Sunday, April 30, 2017

Third Sunday of Easter (OF)

Why is it that our Lord is not known at first by the disciples on the road to Emmaus? Did they not remember His face, His voice, His walk? How could they see Him and not know it was Jesus speaking to them, guiding them, encouraging them? Because they did not believe in Jesus as He really is. The faith of these two disciples was not in the God-man, but in a revolutionary, one who would restore the kingdom of Israel. They looked for the redemption of Israel from the rule of the Roman Empire, for God to elevate them to being the greatest power. But God did something far greater for them through Jesus, something which God had foretold throughout the centuries before the birth of Christ.
The great tragedy of many Catholics is that they don’t understand who Jesus is. We often try to paint Him as being close to what we are. If we are more liberal-minded, we see Jesus as the great revolutionary working to free the poor and liberate people from stuffy dogmas and doctrine. If we are conservative, we see Jesus as being more concerned with family values or human life or anything that is traditional and beneficial to human growth and prosperity. Yet Jesus cannot be painted into a corner; He is far more different than that.
This is the reason why the two disciples could not see Jesus when He was before them on that road: they were too enraptured in their particular understanding of Him. This is why Jesus almost seems to laugh as He exclaims His wonder that they do not realize who the Christ had to be and what He had to do. We can try to make Jesus be a guerilla fighter or a company man, but He is ultimately the Christ - the one anointed by God to be the Paschal lamb who takes away the sin of the world.
Do we see Jesus as He really is? Or do we keep Him in our nice, simple images that are rather comfortable to us? If Jesus does not challenge us, does not force us to reconsider our views or our ideas, is He really a good founder of a religion? Each Sunday, we gather together to do the same things these two disciples did: we break open the Scriptures to discover Jesus, we listen to the homily so that our hearts may burn as did the disciples’ hearts, and then we break the bread and discover once more Jesus really and truly present among us to be our spiritual food.

Brethren, let us humble ourselves as were the two disciples on the road to Emmaus. Let us hear Jesus trying to reveal Himself to us through the sacred actions of the Church: the Scriptures, the preaching, the sacraments, in particular the Eucharist. Let our hearts burn with a desire to know Jesus, to love Him, and to serve Him in everything that we do. As we continue to rejoice in the victory that He won for us in His death and resurrection, let us not remain unaffected by what He did, but let our eyes be opened as were the two disciples so as to see Jesus for who He truly is: the savior of the world. May we receive this tremendous grace, so that we may progress more quickly on our own road, the road to eternal life.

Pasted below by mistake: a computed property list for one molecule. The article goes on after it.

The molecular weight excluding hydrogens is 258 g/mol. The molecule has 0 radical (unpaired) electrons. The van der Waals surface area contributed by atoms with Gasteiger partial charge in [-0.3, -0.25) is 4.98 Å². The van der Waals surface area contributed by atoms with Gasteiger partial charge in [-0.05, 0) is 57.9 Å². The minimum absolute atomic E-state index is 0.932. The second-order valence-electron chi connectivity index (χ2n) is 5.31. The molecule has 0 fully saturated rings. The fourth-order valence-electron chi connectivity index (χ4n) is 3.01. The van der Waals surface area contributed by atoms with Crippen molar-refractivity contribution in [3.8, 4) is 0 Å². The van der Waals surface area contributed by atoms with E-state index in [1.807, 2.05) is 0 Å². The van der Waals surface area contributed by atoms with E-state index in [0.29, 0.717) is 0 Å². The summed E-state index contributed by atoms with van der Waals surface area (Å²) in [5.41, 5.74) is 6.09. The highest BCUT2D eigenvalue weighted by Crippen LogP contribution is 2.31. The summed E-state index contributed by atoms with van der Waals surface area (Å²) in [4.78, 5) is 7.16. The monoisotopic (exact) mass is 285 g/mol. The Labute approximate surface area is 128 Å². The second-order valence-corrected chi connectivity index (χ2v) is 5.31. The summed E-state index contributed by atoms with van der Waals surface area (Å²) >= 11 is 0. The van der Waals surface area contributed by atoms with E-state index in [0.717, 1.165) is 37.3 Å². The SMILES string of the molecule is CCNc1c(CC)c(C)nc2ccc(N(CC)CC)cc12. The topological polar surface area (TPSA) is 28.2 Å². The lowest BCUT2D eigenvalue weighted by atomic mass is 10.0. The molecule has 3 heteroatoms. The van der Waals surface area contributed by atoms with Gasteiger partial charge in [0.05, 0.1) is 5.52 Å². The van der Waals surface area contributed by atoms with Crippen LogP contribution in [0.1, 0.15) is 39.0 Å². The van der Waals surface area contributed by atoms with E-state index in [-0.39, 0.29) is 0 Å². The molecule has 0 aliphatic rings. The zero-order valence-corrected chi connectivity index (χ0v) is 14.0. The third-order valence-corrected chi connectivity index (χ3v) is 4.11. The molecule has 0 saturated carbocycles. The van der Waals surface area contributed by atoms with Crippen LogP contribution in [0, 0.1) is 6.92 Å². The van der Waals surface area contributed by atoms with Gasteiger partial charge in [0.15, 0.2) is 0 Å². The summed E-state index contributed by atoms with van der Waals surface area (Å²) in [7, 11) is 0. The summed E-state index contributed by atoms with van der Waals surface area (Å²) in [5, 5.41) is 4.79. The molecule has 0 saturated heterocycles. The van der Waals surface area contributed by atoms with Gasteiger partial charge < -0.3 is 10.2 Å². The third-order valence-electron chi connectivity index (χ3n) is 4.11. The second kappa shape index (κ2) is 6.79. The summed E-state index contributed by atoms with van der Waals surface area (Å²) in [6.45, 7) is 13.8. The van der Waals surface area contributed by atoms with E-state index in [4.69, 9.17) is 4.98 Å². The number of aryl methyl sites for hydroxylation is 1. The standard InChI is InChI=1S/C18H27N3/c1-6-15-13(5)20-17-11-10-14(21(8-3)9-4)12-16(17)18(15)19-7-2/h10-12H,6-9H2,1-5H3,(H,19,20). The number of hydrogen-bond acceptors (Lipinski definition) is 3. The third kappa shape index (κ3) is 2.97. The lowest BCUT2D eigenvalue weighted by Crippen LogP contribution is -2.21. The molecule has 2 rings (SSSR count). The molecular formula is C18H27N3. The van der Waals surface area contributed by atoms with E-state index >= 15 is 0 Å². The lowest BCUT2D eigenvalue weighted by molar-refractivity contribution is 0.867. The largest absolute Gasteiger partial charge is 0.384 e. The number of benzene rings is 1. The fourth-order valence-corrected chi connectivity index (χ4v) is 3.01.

Sunday, April 23, 2017

Divine Mercy Sunday

As we bring the Octave of Easter to a close, we reflect on the great joy of the Resurrection which we have celebrated for the past seven days. We rejoice that Jesus is not dead, but that He is risen from the dead, victorious over all our enemies. But are we really joyful? Are we actually participating in that victory now? It’s easy to come and sing “Alleluia!” and rejoice that Jesus is no longer dead. But is he alive in our hearts as well?
Perhaps we know the story associated with why today is called Divine Mercy Sunday. A Polish nun named Maria Faustina recorded her visions of Jesus desiring that the world know His message of mercy, in particular on this day. This message, and the devotions and practices associated with it, spread in large part by the work of Pope St. John Paul II, who learned of this nun’s diary and message and spread it in everything he did. We all remember last year as the Extraordinary Jubilee Year of Mercy, called by Pope Francis to deepen our understanding of mercy and to receive it. But did anything change?
There seems to be two different mindsets in the modern marginal Catholic. The first is the presumption of mercy, in which it is known with absolute certainty that God has forgiven me, is forgiving me, and will forgive me. But this is not known through the frequent reception of the sacrament of mercy - the confessional. It is presumed that, since God is love, and God loves me, He’ll forgive me out of love. The other mindset is amnesia concerning divine justice. This idea goes something like this: since God is love, and God is merciful, He won’t judge me, He won’t condemn me to Hell. All I need to do is love Him a little, and everything is fine.
Brethren, I do not know where these ideas have come from, but they are both fundamentally misguided and dangerous to your eternal salvation. Perhaps it is from the chaos that has wrecked the Catholic world since the 1970s, not only as concerns the liturgy but catechesis concerning the divine mysteries. Either way, many of you live from false principles that lead to dangerous practices. God is indeed merciful, as the events of Holy Week demonstrate for us. Yet mercy without justice is a free pass to do whatever you want, and that is not what Jesus offers us from the Cross.